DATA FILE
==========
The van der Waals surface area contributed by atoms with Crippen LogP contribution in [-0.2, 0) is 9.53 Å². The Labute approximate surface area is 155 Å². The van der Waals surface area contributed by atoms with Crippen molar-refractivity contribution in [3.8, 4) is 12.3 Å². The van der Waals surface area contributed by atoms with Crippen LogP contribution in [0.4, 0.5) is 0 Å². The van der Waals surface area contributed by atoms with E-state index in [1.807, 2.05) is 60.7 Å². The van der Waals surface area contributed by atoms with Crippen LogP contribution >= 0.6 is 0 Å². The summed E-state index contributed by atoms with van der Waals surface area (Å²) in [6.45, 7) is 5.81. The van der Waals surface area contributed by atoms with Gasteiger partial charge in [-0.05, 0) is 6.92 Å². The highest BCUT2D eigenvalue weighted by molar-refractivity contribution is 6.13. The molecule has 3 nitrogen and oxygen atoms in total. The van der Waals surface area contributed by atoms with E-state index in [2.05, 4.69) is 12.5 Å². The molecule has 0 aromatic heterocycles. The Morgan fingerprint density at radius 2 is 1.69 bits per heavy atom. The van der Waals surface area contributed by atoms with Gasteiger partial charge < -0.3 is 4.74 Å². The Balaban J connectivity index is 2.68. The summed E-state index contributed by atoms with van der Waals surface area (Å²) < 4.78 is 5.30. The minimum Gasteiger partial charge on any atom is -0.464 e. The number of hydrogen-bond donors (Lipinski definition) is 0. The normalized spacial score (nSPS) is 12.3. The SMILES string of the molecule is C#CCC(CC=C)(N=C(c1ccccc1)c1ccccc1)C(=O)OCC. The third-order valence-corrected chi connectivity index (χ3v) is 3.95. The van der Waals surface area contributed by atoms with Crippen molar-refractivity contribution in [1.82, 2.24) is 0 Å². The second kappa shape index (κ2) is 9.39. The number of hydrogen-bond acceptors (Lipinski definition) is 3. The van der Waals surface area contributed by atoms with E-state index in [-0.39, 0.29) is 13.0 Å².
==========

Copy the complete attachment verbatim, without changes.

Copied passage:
The van der Waals surface area contributed by atoms with Crippen LogP contribution in [-0.2, 0) is 9.53 Å². The Labute approximate surface area is 155 Å². The van der Waals surface area contributed by atoms with Crippen molar-refractivity contribution in [3.8, 4) is 12.3 Å². The van der Waals surface area contributed by atoms with Crippen LogP contribution in [0.4, 0.5) is 0 Å². The van der Waals surface area contributed by atoms with E-state index in [1.807, 2.05) is 60.7 Å². The van der Waals surface area contributed by atoms with Crippen LogP contribution >= 0.6 is 0 Å². The summed E-state index contributed by atoms with van der Waals surface area (Å²) in [6.45, 7) is 5.81. The van der Waals surface area contributed by atoms with Gasteiger partial charge in [-0.05, 0) is 6.92 Å². The highest BCUT2D eigenvalue weighted by molar-refractivity contribution is 6.13. The molecule has 3 nitrogen and oxygen atoms in total. The van der Waals surface area contributed by atoms with E-state index in [2.05, 4.69) is 12.5 Å². The molecule has 0 aromatic heterocycles. The Morgan fingerprint density at radius 2 is 1.69 bits per heavy atom. The van der Waals surface area contributed by atoms with Gasteiger partial charge < -0.3 is 4.74 Å². The Balaban J connectivity index is 2.68. The summed E-state index contributed by atoms with van der Waals surface area (Å²) < 4.78 is 5.30. The minimum Gasteiger partial charge on any atom is -0.464 e. The number of hydrogen-bond donors (Lipinski definition) is 0. The normalized spacial score (nSPS) is 12.3. The SMILES string of the molecule is C#CCC(CC=C)(N=C(c1ccccc1)c1ccccc1)C(=O)OCC. The third-order valence-corrected chi connectivity index (χ3v) is 3.95. The van der Waals surface area contributed by atoms with Crippen molar-refractivity contribution in [1.82, 2.24) is 0 Å². The second kappa shape index (κ2) is 9.39. The number of hydrogen-bond acceptors (Lipinski definition) is 3. The van der Waals surface area contributed by atoms with E-state index in [-0.39, 0.29) is 13.0 Å².